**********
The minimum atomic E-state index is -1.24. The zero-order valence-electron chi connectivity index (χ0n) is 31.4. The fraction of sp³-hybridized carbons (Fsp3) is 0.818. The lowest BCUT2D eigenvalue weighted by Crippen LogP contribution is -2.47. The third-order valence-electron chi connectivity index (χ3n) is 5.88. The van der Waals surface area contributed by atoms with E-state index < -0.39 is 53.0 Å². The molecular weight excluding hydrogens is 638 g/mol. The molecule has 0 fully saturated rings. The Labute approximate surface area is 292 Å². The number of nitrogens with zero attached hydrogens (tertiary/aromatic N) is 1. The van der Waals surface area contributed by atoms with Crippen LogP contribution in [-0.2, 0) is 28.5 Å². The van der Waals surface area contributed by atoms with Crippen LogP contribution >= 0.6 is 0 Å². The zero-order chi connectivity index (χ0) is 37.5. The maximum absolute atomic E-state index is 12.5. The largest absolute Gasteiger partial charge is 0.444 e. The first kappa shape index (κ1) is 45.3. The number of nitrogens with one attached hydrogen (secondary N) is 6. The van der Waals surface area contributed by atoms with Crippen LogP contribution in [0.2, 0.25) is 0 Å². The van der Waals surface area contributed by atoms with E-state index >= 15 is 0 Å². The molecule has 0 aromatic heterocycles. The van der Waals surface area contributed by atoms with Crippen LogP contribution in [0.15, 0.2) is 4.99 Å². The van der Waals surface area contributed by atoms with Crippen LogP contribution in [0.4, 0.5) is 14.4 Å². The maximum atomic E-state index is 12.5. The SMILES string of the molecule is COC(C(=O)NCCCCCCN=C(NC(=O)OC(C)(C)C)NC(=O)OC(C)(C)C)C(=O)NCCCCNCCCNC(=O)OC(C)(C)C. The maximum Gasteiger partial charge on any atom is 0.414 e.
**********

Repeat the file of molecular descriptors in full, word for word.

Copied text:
The minimum atomic E-state index is -1.24. The zero-order valence-electron chi connectivity index (χ0n) is 31.4. The fraction of sp³-hybridized carbons (Fsp3) is 0.818. The lowest BCUT2D eigenvalue weighted by Crippen LogP contribution is -2.47. The third-order valence-electron chi connectivity index (χ3n) is 5.88. The van der Waals surface area contributed by atoms with E-state index < -0.39 is 53.0 Å². The molecular weight excluding hydrogens is 638 g/mol. The molecule has 0 fully saturated rings. The Labute approximate surface area is 292 Å². The number of nitrogens with zero attached hydrogens (tertiary/aromatic N) is 1. The van der Waals surface area contributed by atoms with Crippen LogP contribution in [-0.2, 0) is 28.5 Å². The van der Waals surface area contributed by atoms with Crippen LogP contribution >= 0.6 is 0 Å². The zero-order chi connectivity index (χ0) is 37.5. The maximum absolute atomic E-state index is 12.5. The largest absolute Gasteiger partial charge is 0.444 e. The first kappa shape index (κ1) is 45.3. The number of nitrogens with one attached hydrogen (secondary N) is 6. The van der Waals surface area contributed by atoms with Crippen LogP contribution in [0.2, 0.25) is 0 Å². The van der Waals surface area contributed by atoms with E-state index >= 15 is 0 Å². The molecule has 0 aromatic heterocycles. The van der Waals surface area contributed by atoms with Crippen LogP contribution in [0.15, 0.2) is 4.99 Å². The van der Waals surface area contributed by atoms with Crippen LogP contribution in [0.4, 0.5) is 14.4 Å². The maximum atomic E-state index is 12.5. The SMILES string of the molecule is COC(C(=O)NCCCCCCN=C(NC(=O)OC(C)(C)C)NC(=O)OC(C)(C)C)C(=O)NCCCCNCCCNC(=O)OC(C)(C)C. The maximum Gasteiger partial charge on any atom is 0.414 e.